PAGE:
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Industry calls for further help after ‘key worker’ pledge to journalists

Oliver DowdenThe News Media Association has called for further support for journalists operating as a “fourth emergency service” after the government confirmed they were being given “key worker” status.

Culture secretary Oliver Dowden, pictured, has confirmed that print journalists and necessary ancillary staff are included as “key workers” in the government’s list of people who are critical to the coronavirus response.

The government has also has stressed the importance of them being able to move freely in the event of restrictions being introduced.

The NMA, the trade body for the regional and national press industry, has now called for “immediate financial and operational support” for all UK news publishers in light of the coronavirus crisis.

It has outlined plans for a series of financial and operational interventions including a commitment to divert government media spend to newspapers, extending the 100pc business rates holiday offered to retail, hospitality and leisure businesses and opening up additional £25,000 grants to smaller local news providers.

It is also seeking a guarantee that news media providers will be treated as an “essential service” in the event of further movement restrictions and wants to see major supermarkets to continue to carry newspapers at current levels as an essential item.

In a statement, the NMA said: “There is an urgent need for immediate financial and operational support for all UK news publishers, national, regional and local.

“Maintaining the flow of essential news while avoiding extensive job losses and title closures would be beneficial to the public purse and society in the long-term.”

The NMA’s calls come after the Scottish Newspaper Society wrote to the Scottish government last week calling for a 100pc business rates holiday for 12 months, and emergency funds to allow staff to be paid as revenues drop to a critical level.

The SNS also wants to see the government divert cash spent on Facebook and Google advertising to be invested in local media, and facilitate access to immediate interest-free loans for working capital.

SNS director John McLellan wrote: “We appreciate that news publishers are not alone in facing an extreme existential threat, but local publishers in particular are, and will hopefully remain, vital means of communicating reliable information about services and assistance in their communities and as such we believe they should form part of the emergency response to what appears to be a rapidly deteriorating situation.

“Advertising revenues are disappearing and as people are shopping less so too is hard copy sales revenue diminishing, and if businesses are forced to close that will mean the end of online publication upon which many people increasingly rely to verify information.

“In what are obviously very uncertain, worrying and fast-changing circumstances, local publications offer something else other than just trusted information; they are symbols of certainty and continuity and will perform a key role in returning communities to whatever becomes the new normal as and when the crisis passes, but not if they go out of business in the meantime.”


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  • March 23, 2020 at 3:02 pm

    If any local publications do go out of business it won’t be because of the current situation, nor will it depend on whether handouts from the government are given to keep dying publications going, they’re losing copy sales, readers and advertising revenues and failing for a reason, and you have to look back much further than the current situation and look at how businesses were handled (not managed) to find that.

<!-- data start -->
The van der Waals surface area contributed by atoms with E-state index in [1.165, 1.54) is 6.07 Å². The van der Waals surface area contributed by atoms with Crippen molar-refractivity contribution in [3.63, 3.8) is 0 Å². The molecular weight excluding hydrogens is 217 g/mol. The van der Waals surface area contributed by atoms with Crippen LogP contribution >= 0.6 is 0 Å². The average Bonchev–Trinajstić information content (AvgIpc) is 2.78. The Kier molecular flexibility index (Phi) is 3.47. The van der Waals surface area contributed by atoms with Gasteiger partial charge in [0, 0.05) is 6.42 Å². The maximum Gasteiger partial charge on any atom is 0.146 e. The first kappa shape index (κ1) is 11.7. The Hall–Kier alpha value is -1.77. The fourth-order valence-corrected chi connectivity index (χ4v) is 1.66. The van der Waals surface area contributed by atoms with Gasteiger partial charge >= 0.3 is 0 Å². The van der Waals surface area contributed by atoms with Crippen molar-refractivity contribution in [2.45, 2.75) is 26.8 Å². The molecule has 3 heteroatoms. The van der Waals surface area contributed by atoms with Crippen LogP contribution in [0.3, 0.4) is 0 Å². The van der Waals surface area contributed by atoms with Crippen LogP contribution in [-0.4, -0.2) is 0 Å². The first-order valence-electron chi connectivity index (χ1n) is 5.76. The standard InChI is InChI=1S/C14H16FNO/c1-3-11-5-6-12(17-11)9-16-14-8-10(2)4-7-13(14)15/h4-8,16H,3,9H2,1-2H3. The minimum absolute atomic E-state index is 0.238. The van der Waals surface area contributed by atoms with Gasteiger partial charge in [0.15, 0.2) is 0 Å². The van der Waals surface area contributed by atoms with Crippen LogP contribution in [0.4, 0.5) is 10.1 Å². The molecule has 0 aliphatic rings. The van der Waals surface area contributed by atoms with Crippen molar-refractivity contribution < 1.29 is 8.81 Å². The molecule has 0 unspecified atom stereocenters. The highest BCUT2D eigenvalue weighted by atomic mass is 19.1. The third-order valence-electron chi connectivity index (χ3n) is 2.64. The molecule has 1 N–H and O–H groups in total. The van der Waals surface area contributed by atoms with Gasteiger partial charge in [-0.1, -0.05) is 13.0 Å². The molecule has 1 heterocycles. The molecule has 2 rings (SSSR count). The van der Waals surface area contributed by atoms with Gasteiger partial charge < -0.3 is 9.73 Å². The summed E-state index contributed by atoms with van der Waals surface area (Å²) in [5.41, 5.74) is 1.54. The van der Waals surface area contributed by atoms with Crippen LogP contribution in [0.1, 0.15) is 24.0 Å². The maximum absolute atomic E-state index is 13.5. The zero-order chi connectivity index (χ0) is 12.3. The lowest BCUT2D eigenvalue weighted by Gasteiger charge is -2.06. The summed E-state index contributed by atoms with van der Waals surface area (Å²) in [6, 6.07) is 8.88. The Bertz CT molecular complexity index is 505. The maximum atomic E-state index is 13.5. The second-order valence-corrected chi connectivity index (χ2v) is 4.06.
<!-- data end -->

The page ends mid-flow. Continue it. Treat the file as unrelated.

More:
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  • March 23, 2020 at 3:53 pm

    The current crisis is without doubt crippling businesses right across the Uk but yet again some in the industry are issuing the echo call for “immediate financial and operational support” its become rather like the little boy who constantly calls wolf: another week another demand for money.

    The content provided online by some of the larger publishers doesn’t bear close scrutiny in terms of it being deemed essential community updates and information consisting ,in many instances ,of old news, easy to obtain and sometimes unchecked PR pieces and copies of the public’s own social media postings.

    By all means help the true independent small community publishers who are providing a first class raw news service on a tight budget from within the communities themselves but the main groups have shown over recent years their lack of connection and relevance with the territories they once served so well.

    If something needs to go it may well be the print editions of local papers which have been losing thousands of readers for years and who by the publishers own admission reach nowhere near the number of people the online versions do, it could result in the survival of the fittest or in this instance, the survival of the most relevant.

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  • March 24, 2020 at 11:20 am

    I’m sorry but I cannot see how a member of staff sat behind a desk,copy and pasting the general public’s own social media posts, top and tailing press releases or old news to hit a click rate figure can be clsssified as a “ key worker”

    Instead of this generalisation I would suggest publishing groups are each allowed to nominate x number of reporters to be classified as “ key workers” and let them decide who best to represent their companies and who they believe to be capable of “…maintaining the flow of essential news” during the ongoing situation

    Let’s get this in some perspective and let’s not insult the true key workers across the uk who really are keeping the country going

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